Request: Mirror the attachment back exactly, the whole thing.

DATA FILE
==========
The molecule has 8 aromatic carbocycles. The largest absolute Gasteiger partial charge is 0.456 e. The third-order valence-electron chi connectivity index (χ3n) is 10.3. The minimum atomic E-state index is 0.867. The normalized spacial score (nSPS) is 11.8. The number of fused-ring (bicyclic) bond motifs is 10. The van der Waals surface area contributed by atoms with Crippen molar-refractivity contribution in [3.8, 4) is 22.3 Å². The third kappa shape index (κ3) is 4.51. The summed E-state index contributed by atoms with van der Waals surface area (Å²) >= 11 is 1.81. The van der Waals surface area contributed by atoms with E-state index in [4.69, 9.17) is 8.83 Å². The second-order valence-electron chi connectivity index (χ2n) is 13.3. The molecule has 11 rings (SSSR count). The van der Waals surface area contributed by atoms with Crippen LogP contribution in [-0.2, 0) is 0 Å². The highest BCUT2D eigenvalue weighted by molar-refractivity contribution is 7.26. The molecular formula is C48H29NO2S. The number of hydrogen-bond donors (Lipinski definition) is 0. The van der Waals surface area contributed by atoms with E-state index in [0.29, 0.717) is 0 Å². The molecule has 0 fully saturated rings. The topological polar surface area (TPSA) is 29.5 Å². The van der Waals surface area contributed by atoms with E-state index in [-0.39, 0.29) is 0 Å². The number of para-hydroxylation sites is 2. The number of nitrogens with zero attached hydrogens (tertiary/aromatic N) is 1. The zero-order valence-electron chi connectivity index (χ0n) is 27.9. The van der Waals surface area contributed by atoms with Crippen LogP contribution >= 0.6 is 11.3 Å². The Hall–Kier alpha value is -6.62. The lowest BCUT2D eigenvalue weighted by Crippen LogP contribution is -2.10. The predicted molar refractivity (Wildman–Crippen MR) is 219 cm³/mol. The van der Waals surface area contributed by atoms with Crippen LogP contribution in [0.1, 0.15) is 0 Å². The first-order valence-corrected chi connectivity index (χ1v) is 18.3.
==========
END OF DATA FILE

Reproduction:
The molecule has 8 aromatic carbocycles. The largest absolute Gasteiger partial charge is 0.456 e. The third-order valence-electron chi connectivity index (χ3n) is 10.3. The minimum atomic E-state index is 0.867. The normalized spacial score (nSPS) is 11.8. The number of fused-ring (bicyclic) bond motifs is 10. The van der Waals surface area contributed by atoms with Crippen molar-refractivity contribution in [3.8, 4) is 22.3 Å². The third kappa shape index (κ3) is 4.51. The summed E-state index contributed by atoms with van der Waals surface area (Å²) >= 11 is 1.81. The van der Waals surface area contributed by atoms with E-state index in [4.69, 9.17) is 8.83 Å². The second-order valence-electron chi connectivity index (χ2n) is 13.3. The molecule has 11 rings (SSSR count). The van der Waals surface area contributed by atoms with Crippen LogP contribution in [-0.2, 0) is 0 Å². The highest BCUT2D eigenvalue weighted by molar-refractivity contribution is 7.26. The molecular formula is C48H29NO2S. The number of hydrogen-bond donors (Lipinski definition) is 0. The van der Waals surface area contributed by atoms with E-state index in [0.29, 0.717) is 0 Å². The molecule has 0 fully saturated rings. The topological polar surface area (TPSA) is 29.5 Å². The van der Waals surface area contributed by atoms with E-state index in [-0.39, 0.29) is 0 Å². The number of para-hydroxylation sites is 2. The number of nitrogens with zero attached hydrogens (tertiary/aromatic N) is 1. The zero-order valence-electron chi connectivity index (χ0n) is 27.9. The van der Waals surface area contributed by atoms with Crippen LogP contribution >= 0.6 is 11.3 Å². The Hall–Kier alpha value is -6.62. The lowest BCUT2D eigenvalue weighted by Crippen LogP contribution is -2.10. The predicted molar refractivity (Wildman–Crippen MR) is 219 cm³/mol. The van der Waals surface area contributed by atoms with Crippen LogP contribution in [0.1, 0.15) is 0 Å². The first-order valence-corrected chi connectivity index (χ1v) is 18.3.